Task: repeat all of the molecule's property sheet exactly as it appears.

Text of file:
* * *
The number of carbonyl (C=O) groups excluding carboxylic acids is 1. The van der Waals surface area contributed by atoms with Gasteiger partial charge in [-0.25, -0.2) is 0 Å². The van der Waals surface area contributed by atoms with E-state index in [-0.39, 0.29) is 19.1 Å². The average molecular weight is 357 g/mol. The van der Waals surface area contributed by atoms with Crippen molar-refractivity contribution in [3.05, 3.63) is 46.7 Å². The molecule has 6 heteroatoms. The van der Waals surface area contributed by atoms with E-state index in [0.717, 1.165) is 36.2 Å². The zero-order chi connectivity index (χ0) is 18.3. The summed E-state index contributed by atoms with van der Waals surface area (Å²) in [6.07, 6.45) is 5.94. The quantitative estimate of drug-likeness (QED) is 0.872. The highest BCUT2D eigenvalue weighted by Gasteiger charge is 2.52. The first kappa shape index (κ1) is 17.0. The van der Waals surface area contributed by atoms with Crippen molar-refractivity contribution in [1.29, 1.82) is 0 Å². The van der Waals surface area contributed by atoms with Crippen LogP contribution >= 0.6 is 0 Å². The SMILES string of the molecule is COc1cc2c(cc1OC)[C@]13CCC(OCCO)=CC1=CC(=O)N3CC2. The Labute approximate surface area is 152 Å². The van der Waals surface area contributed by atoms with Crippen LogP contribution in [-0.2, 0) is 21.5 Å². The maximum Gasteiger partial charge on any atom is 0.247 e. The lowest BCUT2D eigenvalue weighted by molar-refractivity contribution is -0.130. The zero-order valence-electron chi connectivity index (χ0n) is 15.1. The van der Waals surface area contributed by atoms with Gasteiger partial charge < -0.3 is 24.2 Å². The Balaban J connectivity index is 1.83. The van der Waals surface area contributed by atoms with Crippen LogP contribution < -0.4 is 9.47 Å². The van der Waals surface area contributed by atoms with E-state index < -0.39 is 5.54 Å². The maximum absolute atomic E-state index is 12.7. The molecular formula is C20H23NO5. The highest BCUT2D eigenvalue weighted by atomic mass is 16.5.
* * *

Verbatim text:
The number of carbonyl (C=O) groups excluding carboxylic acids is 1. The van der Waals surface area contributed by atoms with Gasteiger partial charge in [-0.25, -0.2) is 0 Å². The van der Waals surface area contributed by atoms with E-state index in [-0.39, 0.29) is 19.1 Å². The average molecular weight is 357 g/mol. The van der Waals surface area contributed by atoms with Crippen molar-refractivity contribution in [3.05, 3.63) is 46.7 Å². The molecule has 6 heteroatoms. The van der Waals surface area contributed by atoms with E-state index in [0.717, 1.165) is 36.2 Å². The zero-order chi connectivity index (χ0) is 18.3. The summed E-state index contributed by atoms with van der Waals surface area (Å²) in [6.07, 6.45) is 5.94. The quantitative estimate of drug-likeness (QED) is 0.872. The highest BCUT2D eigenvalue weighted by Gasteiger charge is 2.52. The first kappa shape index (κ1) is 17.0. The van der Waals surface area contributed by atoms with Crippen molar-refractivity contribution in [1.29, 1.82) is 0 Å². The van der Waals surface area contributed by atoms with Crippen LogP contribution >= 0.6 is 0 Å². The SMILES string of the molecule is COc1cc2c(cc1OC)[C@]13CCC(OCCO)=CC1=CC(=O)N3CC2. The Labute approximate surface area is 152 Å². The van der Waals surface area contributed by atoms with Crippen LogP contribution in [-0.2, 0) is 21.5 Å². The maximum Gasteiger partial charge on any atom is 0.247 e. The lowest BCUT2D eigenvalue weighted by molar-refractivity contribution is -0.130. The zero-order valence-electron chi connectivity index (χ0n) is 15.1. The van der Waals surface area contributed by atoms with Gasteiger partial charge < -0.3 is 24.2 Å². The Balaban J connectivity index is 1.83. The van der Waals surface area contributed by atoms with Crippen LogP contribution < -0.4 is 9.47 Å². The van der Waals surface area contributed by atoms with E-state index < -0.39 is 5.54 Å². The maximum absolute atomic E-state index is 12.7. The molecular formula is C20H23NO5. The highest BCUT2D eigenvalue weighted by atomic mass is 16.5.